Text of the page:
In my life I’ve misplaced my wallet twice and on both occasions been graced by good Samaritans, both of whom left all the cash intact.

But when my road bike was stolen from my front yard a few years ago I ran down the street, scared an innocent kid, drove through the areas of ill-repute describing it to no avail, called the police, then visited yard sales and pawn shops for several days. I finally settled into to the grim reality that it was gone and I was 99.999999% sure of never seeing it again.

So when a good friend emailed me (notice he didn’t call) to vent some angst over losing a cell phone, I almost advised him to just accept it, but I was haunted by the fact that this was a piece of technology, and my admiration of the free market’s spurring of innovation encouraged me.

By the time I got back to him with the cool information that follows, his situation was handled and a new phone was in the express lane of packages to his house.

“Screws fall out all the time. The world’s an imperfect place.” – John Bender, The Breakfast Club


For simple starters, put some thought into how you will carry your device around. Lots of people keep them loose in a pocket or purse, or affix a holster to their belts. This is fine of course if you develop a habit of making sure it’s there when you get up from a place, and you can reduce your odds of loss.

I can tell when my Samsung Galaxy is in my front right jeans pocket and also when it’s not without using my hands. Ladies have more creative stashes like in their bras. I knew a woman who kept her small phone – when small was all the rage – on a lanyard around her neck. She never lost her phone.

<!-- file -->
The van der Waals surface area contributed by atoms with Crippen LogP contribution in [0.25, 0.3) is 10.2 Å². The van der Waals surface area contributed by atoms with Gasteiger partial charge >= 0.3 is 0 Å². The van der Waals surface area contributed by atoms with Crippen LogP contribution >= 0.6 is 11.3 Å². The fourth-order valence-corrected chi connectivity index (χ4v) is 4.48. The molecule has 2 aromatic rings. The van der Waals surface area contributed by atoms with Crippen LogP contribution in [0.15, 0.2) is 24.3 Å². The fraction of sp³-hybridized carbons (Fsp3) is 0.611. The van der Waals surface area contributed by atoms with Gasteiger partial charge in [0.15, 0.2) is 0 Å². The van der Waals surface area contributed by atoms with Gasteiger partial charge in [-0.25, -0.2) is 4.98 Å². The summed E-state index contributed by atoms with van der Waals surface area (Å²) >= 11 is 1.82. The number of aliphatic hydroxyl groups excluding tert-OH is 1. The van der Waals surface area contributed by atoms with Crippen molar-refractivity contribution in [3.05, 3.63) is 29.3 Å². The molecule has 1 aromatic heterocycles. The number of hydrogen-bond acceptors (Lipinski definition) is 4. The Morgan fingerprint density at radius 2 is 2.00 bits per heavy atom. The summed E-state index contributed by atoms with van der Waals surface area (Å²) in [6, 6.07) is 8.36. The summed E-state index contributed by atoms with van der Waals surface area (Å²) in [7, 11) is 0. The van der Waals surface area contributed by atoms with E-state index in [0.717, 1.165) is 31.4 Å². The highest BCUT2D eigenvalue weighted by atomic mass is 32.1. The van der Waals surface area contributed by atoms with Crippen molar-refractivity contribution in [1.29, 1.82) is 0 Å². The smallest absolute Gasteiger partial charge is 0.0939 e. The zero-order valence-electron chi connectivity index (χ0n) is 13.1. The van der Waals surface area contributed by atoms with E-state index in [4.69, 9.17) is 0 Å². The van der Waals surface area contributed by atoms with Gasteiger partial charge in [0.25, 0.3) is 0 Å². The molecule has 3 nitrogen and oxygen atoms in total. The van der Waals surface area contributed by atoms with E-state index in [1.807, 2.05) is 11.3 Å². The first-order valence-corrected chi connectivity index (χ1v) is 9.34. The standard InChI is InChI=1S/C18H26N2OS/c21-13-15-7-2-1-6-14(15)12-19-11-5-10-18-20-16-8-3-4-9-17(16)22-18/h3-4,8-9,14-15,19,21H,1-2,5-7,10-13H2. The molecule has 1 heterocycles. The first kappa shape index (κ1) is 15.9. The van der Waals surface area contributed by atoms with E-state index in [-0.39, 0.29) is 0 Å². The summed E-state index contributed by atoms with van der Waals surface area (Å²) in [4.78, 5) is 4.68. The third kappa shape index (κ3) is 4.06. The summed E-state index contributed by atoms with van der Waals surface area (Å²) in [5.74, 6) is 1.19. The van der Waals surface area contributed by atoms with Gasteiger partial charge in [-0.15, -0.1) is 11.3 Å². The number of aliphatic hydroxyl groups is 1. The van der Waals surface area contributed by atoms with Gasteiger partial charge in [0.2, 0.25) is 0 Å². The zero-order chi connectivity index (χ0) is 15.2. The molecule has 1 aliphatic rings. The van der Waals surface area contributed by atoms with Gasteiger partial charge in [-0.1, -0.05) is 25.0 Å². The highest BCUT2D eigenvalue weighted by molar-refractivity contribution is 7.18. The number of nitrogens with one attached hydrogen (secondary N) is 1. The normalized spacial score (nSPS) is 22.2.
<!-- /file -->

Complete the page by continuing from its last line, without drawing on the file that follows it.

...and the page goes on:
Just consider your comfort, access, likeliness of dropping it, and likelihood of loss, theft, or misplacement and put some thought into your bodily storage method. In New York City, you never keep your wallet in your back pocket – too easy to lift.

Also consider storage when commuting. Phones often get left in unattended cars which might not be so bad if it’s not in plain view.


If you’re prepared for something it cannot, by definition, be called a catastrophe. That means fill your pantry with canned food, bottled water and batteries; donate blood; and prepare your smartphone or device to be lost or stolen.

Fortunately there is a growing list of things you can do nowadays to not only prepare for the loss but to prevent it as well. The old, If found please return to… stickers found on luggage and dollar-bills seem caveman-like when you get a load of your options for your cell phone!


Everyone should lock their phones to prevent unauthorized access and to reduce the risk of butt calls. In all seriousness, calls made inadvertently while wiggling in your car seat are the source of many a heartache and many hours of explanation!

Almost all phones are now password or PIN enabled and you can set your own up rather easily. It can be a code, PIN, or pattern you draw with your finger. If lost or stolen, it will be answerable but not otherwise usable unless the thief cracks the code.


When you bought your phone you were undoubtedly offered an insurance plan at an extra monthly expanse. Fees can range from very low to over $10 per month, but they might still be a good idea with a more expensive device.

Keep in mind the plans are designed to increase profits for the carriers and look into the commitment you might be making. With a new phone and lots of travel planned the policy might make sense.

I would not recommend paying on them as you near your renewal period when your contract expires because your carrier will likely make you eligible for cheap or free replacement phones to encourage your loyalty at those intervals anyway.

If you have insurance of course, if lost or stolen you can file a mobile insurance claim for replacement.


Many cell phone carriers band together and share a blacklist of stolen phones. Dealers are supposed to check before they unlock a used phone for service. Be careful when buying a second-hand phone off of eBay or Craigslist.